Killing newsmen in India’s Northeast | Pakistan Today

Killing newsmen in India’s Northeast

  • Deaths are down, but victims still need justice

Often described as a disturbed zone appearing in media headlines for its relentless troubles and violent incidents, India’s Northeast has shown signs of improvement in the journo-murder index. The northeastern part of India once used to lose working journalists to assailants frequently. But for many years now, except Tripura, the region has evaded incidents of journalists’ killing. Tripura reported the murder of five media persons in 2013 and 2017, whereas Assam (as well as Manipur) witnessed the last killing of media persons in 2012. The central Indian states, of course, continue pouring news related to the murder of journalists annually. However, it need not be mentioned that incidents of abuse, assault and attacks on scribes along with other northeastern media employees by the government forces, political goons, antisocial elements among others, are taking places unabated.

The Northeast, with a population of over 60 million, supports hundreds of newspapers, published in various languages like English, Assamese, Hindi, Bengali, Mizo, Bodo, Meitei, Karbi, Khasi and others to cater the need of dedicated readers. Most of the newspapers nowadays start websites to expand their visibility almost across the world. Some have also developed both portals as well as e-papers for the benefit of readers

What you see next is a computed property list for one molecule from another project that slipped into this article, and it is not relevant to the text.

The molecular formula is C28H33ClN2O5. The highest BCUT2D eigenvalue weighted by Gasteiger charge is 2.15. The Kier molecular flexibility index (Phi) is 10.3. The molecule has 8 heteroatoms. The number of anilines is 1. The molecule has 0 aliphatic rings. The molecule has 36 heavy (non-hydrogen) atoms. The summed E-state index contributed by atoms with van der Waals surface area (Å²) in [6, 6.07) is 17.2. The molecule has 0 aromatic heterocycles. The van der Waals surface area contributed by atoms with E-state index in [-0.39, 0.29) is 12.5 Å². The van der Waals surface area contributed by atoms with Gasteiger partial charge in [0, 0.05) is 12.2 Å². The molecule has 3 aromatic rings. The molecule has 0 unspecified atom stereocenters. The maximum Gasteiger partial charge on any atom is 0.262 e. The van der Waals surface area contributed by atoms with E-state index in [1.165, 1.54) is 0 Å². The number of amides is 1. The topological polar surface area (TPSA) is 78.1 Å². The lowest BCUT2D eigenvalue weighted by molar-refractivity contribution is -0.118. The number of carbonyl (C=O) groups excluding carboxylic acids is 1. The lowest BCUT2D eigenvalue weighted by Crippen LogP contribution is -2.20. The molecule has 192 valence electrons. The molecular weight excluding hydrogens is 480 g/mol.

taking advantage of cheaper internet access in the country.

The region, surrounded by Nepal, Bhutan, Tibet, Myanmar, and Bangladesh, hosts many privately-owned satellite news channels including News Live, DY365, Prag News, Pratidin Time, News18-AssamNE, NE Live, Assam Talks and 0thers along with a few entertainment-centric and localised cable news channels. Most of these channels, free-to-air in nature, beam news & other programmes mostly in Assamese, English, Hindi, Mizo, Meitei and other local languages.

2018 reported the murder of six journalists, keeping India as one of the most hazardous countries for media persons after Mexico, Syria, Iraq, Russia, Pakistan, Turkey, Yemen, Somalia among others, where journalists were murdered on a regular basis with impunity to the perpetrators

Till recent times, the Northeast was a breeding ground for insurgents fighting against New Delhi with demands for self-rule to sovereignty. Manipur and Assam were affected by the militancy, where over 30 separatist armed outfits went on with disruptive activities including extortion, kidnapping, and killings. Even journalists were not spared by those so-called revolutionaries. Both States witnessed the killing of journalists (Dwijamani Nanao Singh from Imphal and Raihanul Nayum from Dhubri) in 2012 last.

Assam was the worst victim of journalist casualties as the State reported the murders of over 30 scribes in 25 years. The slaughter of media persons in Assam began with the murder of Punarmal Agarwala, a local correspondent of The Assam Tribune in Nagaon, allegedly by rebels belonging to the United Liberation Front of Assam (Ulfa) in 1987.

The same militant outfit targeted veteran freedom fighter-turned-journalist Kamala Saikia in 1991. The 65-year-old teacher was dragged out of his house in Sivasagar Melachawk on the night of 9 August 1991 and his body was recovered next morning with injury marks on the body. Ulfa leaders were angry with Saikia for a series of articles, published in various newspapers, which strongly condemned the outfit.

Saikia’s gruesome murder shocked the media fraternity of Assam and a crowded protest meeting was organised at Guwahati Press Club. It was followed by a silent procession on 11 August which was, in fact, the first public demonstration against Ulfa in the State. The media fraternity has recognised Saikia as the first martyr journalist of the region.